Reagan's last two arguments deserve little attention. Although the partiality of a plan administrator and of a physician upon whose opinion a plan administrator relied is a factor which the Court may consider, Chalmers v. Quaker Oats Co., 61 F.3d 1340, 1344 (7th Cir. 1995), the Court finds no evidence that Dr. Kurkjian's opinion was swayed by any bias or prejudice toward UNUM. In fact, although given the opportunity to do so, Dr. Laping (Reagan's personal physician) did not contradict or disagree with Dr. Kurkjian's assessment of Reagan's medical prognosis and restrictions and limitations. Moreover, Dr. Laping agreed that cardiologists, like Dr. Kurkjian, have more insight into the nature of Reagan's chest pain and heart condition than he does.

As for Reagan's assertion that UNUM's settlement offer lends credence to his claim, the Court need look no further than to Federal Rule of Evidence 408. Rule 408 provides:

  Evidence of (1) furnishing or offering or promising to
  furnish, or (2) accepting or

  offering or promising to accept, a valuable
  consideration in compromising or attempting to
  compromise a claim which was disputed as to either
  validity or amount, is not admissible to prove
  liability for or invalidity of the claim or its

Id.; see also New Burnham Prairie Homes, Inc. v. Village of Burnham,
910 F.2d 1474, 1482 (7th Cir. 1990) (holding that "Federal Rule of Evidence 408 authorizes the district court to exclude settlement letters."); see also Kritikos v. Palmer, Johnson, Inc., 821 F.2d 418, 423 (7th Cir. 1987) (holding that the objective of Rule 408 is to encourage settlements). Thus, whether or not UNUM made Reagan a settlement offer is irrelevant and does not preclude summary judgment.

Finally, the Court cannot say that UNUM's plan administrator's decision to discontinue Reagan's monthly long term disability payments was either arbitrary or capricious. Under the arbitrary and capricious standard, the administrator's decision is to be upheld as long as the decision is based upon a reasonable interpretation of the plan's language and the evidence. Daill v. Sheet Metal Workers' Local 73 Pension Fund, 100 F.3d 62, 67-68 (7th Cir. 1996); Russo v. Health, Welfare & Pension Fund; Local 705, Int'l Broth. of Teamsters, 984 F.2d 762, 765 (7th Cir. 1993). Several factors are to be weighed under the arbitrary and capricious standard: "the impartiality of the decisionmaking body, the complexity of the issues, the process afforded the parties, the extent to which the decisionmakers utilized the assistance of experts where necessary, and finally the soundness of the fiduciary's ratiocination." Chalmers, 61 F.3d at 1344; Exbom v. Central States, Southeast and Southwest Areas Health and Welfare Fund, 900 F.2d 1138, 1142 (7th Cir. 1990).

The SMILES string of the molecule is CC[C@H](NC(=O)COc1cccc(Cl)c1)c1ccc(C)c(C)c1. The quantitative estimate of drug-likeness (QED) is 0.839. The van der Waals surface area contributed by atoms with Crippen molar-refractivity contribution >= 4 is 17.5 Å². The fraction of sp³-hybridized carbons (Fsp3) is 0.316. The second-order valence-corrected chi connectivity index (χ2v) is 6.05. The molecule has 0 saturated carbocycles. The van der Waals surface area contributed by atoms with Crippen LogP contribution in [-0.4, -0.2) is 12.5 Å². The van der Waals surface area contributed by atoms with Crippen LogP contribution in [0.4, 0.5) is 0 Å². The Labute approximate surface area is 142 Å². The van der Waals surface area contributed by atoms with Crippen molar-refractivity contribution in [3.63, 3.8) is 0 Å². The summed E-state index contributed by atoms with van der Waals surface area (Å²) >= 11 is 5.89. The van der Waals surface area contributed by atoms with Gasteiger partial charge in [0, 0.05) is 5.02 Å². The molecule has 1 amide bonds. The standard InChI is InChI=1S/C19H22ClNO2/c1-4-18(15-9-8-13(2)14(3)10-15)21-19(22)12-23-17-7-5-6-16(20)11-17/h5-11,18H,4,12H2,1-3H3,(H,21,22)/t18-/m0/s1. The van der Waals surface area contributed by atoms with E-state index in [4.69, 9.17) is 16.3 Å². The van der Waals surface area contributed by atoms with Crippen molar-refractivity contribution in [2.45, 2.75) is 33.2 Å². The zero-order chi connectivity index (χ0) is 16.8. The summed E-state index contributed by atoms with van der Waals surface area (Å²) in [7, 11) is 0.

Here, the above-factors weigh in UNUM's favor. When UNUM's plan administrator decided to terminate Reagan's benefits, he had before him the following evidence to support his conclusion: (1) the fact that Dr. Kurkjian could find no objective evidence that Reagan suffered from any cardiac disease; (2) the fact that neither Dr. Kurkjian nor Dr. Laping believed that any restrictions or limitations upon Reagan's work capacity were necessary; (3) the fact that Reagan had worked full time at various jobs (sometimes on a full time basis) during the same period in which he claim to be disabled; (4) the fact that the Social Security Administration had found that Reagan was not disabled under the Social Security Act; and (5) the fact that Reagan had worked in several positions which were suitable for his medical condition, were available in the general economy, and were appropriate in terms of his training, education, and recent work experience. Based upon this evidence, the Court cannot say that UNUM's decision to terminate Reagan's disability payments was arbitrary, capricious, or unreasonable. See Mers v. Marriott Int'l Group Accidental Death and Dismemberment Plan, 144 F.3d 1014, 1021 (7th Cir. 1998) (holding that when applying an arbitrary and capricious standard of review, the court's role is to determine whether the plan administrator's decision was "completely unreasonable").